Characteristics of Informal Organisation

In the informal organisation, authority-responsibility relationship, channels of communication, pattern of coordination, etc. are not predetermined. Such as, organisation operates without any structured set up. The informal organisation interacts with formal organisation quite frequently. It affects and is affected by the formal organisation. Following are the characteristics of the informal organisation :


1)     Authority: There is a network of relationships in an informal organisation which may cut across the formally prescribed pattern of relationships. An in form al organisation has its own code of conduct , system of communication, and system of reward and punishment. The authority in an informal organisation is personal rather than positional as in case of formal organisation. Power in informal organisation is earned or given by group members, rather than delegated; therefore, it does not follow the official chain of command. It is more likely to come from peers (equals) than from superiors in the formal hierarchy; and it may act across organisational lines into other departments. It is usually more unstable than formal authority, since it is subject to the sentiments of people. Because of its subjective nature, informal organisation cannot be controlled by management, in the way as formal organisation.


2)     Objectives: Groups evolve their own goals reflecting their own special interests. Group members are dedicated to group goals. Group cohesiveness results in the group acting in a unified manner. This cohesiveness is the result of the degree to which the group goals help the satisfaction of individual needs. Therefore, the group objectives should be related to the individual needs of the members of the group.


3)     Communication: Informal organisation comes into existence because of the deficiencies of the formal channels of communication. The formal channels of communication may be inadequate and they may be slow. The need for speedier communication may give birth to informal channels of communication. Informal communication is very fast but the greatest danger is that it may give rise to rumours. Rumours may prove to be detrimental to the interests of the organisation.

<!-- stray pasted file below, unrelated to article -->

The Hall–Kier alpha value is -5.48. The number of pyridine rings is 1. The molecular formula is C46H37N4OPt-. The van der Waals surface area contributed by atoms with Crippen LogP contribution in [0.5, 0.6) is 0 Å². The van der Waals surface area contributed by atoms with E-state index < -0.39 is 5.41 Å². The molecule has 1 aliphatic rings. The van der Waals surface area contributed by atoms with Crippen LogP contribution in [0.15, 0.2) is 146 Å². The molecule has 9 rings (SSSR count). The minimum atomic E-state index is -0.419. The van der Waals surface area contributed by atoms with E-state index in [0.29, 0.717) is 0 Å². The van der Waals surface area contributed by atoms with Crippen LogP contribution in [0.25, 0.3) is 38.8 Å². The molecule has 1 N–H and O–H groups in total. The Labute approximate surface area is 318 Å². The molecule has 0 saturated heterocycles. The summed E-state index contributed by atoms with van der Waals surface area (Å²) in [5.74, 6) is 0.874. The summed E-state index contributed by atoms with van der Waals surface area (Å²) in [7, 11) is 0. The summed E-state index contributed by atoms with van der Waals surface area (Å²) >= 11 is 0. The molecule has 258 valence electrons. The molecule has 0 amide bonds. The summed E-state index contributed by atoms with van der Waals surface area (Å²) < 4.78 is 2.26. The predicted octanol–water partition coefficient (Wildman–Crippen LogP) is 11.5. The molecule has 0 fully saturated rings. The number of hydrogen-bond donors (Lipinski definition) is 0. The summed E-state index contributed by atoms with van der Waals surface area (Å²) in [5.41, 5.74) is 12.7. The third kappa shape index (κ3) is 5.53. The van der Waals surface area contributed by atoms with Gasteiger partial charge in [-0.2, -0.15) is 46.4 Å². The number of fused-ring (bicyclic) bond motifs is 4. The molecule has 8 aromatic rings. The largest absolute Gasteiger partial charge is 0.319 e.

4)     Leadership: The informal group has its own leader. An informal leader may not be the superior under whom the group members are working. An informal group leader performs the following functions: (i) he facilitates consensus among the group members, (ii) he initiates action, and (iii) provides a link with the outside world. If the formal leader is able to perform these functions, he may be accepted as an informal leader also. Workers will go to him for their personal problems, counselling, etc. The important factors which determine informal leadership are age, seniority, work location, technical competence, etc. It may be noted that persons who emerge as informal leaders are perceived by other group members as being the best people who can satisfy the goals of the group. The group may have a number of leaders for different purposes. For instance, the group may have a task leader whose function is to drive the group towards its goals and a human relations leader who helps in promoting co-operation among the members.

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